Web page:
DOD printing became popular in the 1980s with the introduction of the valve jet printer, which was the original case coding system. The drop-on-demand association materialized simply from not knowing what category this hi-resolution printing fell into. This is a prime example of how many printing systems are oversimplified and placed into either the CIJ or the DOD categories simply because these are the two original acronyms used in the coding and marking industry. Where valve jet printers were once considered hi-res, technologies such as piezoelectric printing have increased the resolution printing capabilities of DOD systems. It’s also important to note that what each company defines as DOD printing has changed, especially in the last 10 years.

Drop-on-demand printers mark substrates by propelling ink one drop at a time. In contrast with CIJ machines that use the same method to create continuous ink flows, DOD printers perform the printing process in a variety of ways, including through the use of heat, electricity, and vibrations. 

Due to this mechanical diversity, there are many different types of DOD printers on the market today. However, two DOD categories surpass all others in popularity—thermal DOD printing and piezoelectric DOD printing. 

  • Thermal DOD printing utilizes heat to move ink drops from a cartridge and out of a nozzle in a controlled manner. Within a thermal DOD cartridge lies a series of heating chambers. To move ink from the cartridge, the chambers emit heat to create a bubble. As the bubble expands, the pressure causes the ink to move from the cartridge and out the nozzle onto a substrate. Once the ink is expelled, the bubble collapses, creating a vacuum effect that begins the process again.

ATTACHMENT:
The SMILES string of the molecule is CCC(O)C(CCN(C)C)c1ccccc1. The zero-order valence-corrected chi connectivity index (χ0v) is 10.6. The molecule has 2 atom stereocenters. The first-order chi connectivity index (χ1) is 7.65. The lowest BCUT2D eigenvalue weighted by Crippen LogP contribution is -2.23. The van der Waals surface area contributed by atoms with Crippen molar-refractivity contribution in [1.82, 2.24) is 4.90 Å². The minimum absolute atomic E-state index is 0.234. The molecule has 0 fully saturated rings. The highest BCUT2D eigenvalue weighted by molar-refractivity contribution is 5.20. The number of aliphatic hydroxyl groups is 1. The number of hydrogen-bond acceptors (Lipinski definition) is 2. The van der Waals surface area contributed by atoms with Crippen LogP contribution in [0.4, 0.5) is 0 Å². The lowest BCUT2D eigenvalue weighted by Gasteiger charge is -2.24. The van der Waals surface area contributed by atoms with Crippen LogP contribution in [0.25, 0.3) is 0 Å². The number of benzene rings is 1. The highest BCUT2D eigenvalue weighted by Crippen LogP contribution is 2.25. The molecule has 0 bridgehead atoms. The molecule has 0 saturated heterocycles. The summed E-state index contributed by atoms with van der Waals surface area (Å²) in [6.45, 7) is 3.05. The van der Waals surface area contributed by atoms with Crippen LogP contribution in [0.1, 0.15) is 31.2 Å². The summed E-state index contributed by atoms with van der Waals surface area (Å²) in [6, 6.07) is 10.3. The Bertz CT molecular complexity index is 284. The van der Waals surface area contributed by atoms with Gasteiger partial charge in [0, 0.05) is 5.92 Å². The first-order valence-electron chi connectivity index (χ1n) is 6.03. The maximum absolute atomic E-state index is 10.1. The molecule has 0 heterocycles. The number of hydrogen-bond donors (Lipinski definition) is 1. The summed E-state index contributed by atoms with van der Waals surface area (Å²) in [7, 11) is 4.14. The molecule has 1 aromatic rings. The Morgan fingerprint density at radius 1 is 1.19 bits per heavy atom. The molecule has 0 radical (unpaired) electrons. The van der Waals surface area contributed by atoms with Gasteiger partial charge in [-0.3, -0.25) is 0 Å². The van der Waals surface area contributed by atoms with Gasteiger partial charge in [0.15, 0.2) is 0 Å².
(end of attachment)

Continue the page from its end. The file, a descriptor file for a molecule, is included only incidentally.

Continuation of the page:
• Piezoelectric DOD printing utilizes vibrations to move ink drops from a cartridge and out of a nozzle in a controlled manner. Like thermal DOD cartridges, piezoelectric ink chambers are lined with elements that propel ink toward a nozzle. Instead of emitting heat, however, these elements generate vibrations. In response to the vibrations, the ink is separated into droplets and pushed out of the nozzle. Given that the vibrations are caused by precise electrical charges, piezoelectric DOD printers provide users with a great amount of control over droplet size and speed. 

Note about piezoelectric printing: It’s important to note that piezoelectric technologies are not exclusive to DOD printing. In fact, piezoelectric elements are often used in CIJ printheads to oscillate the ink into individual drops. However, that does not change how the CIJ printer is classified, as the printer is still expelling ink due to the continuous inkjet principle. 

CIJ vs. DOD: Application Specialities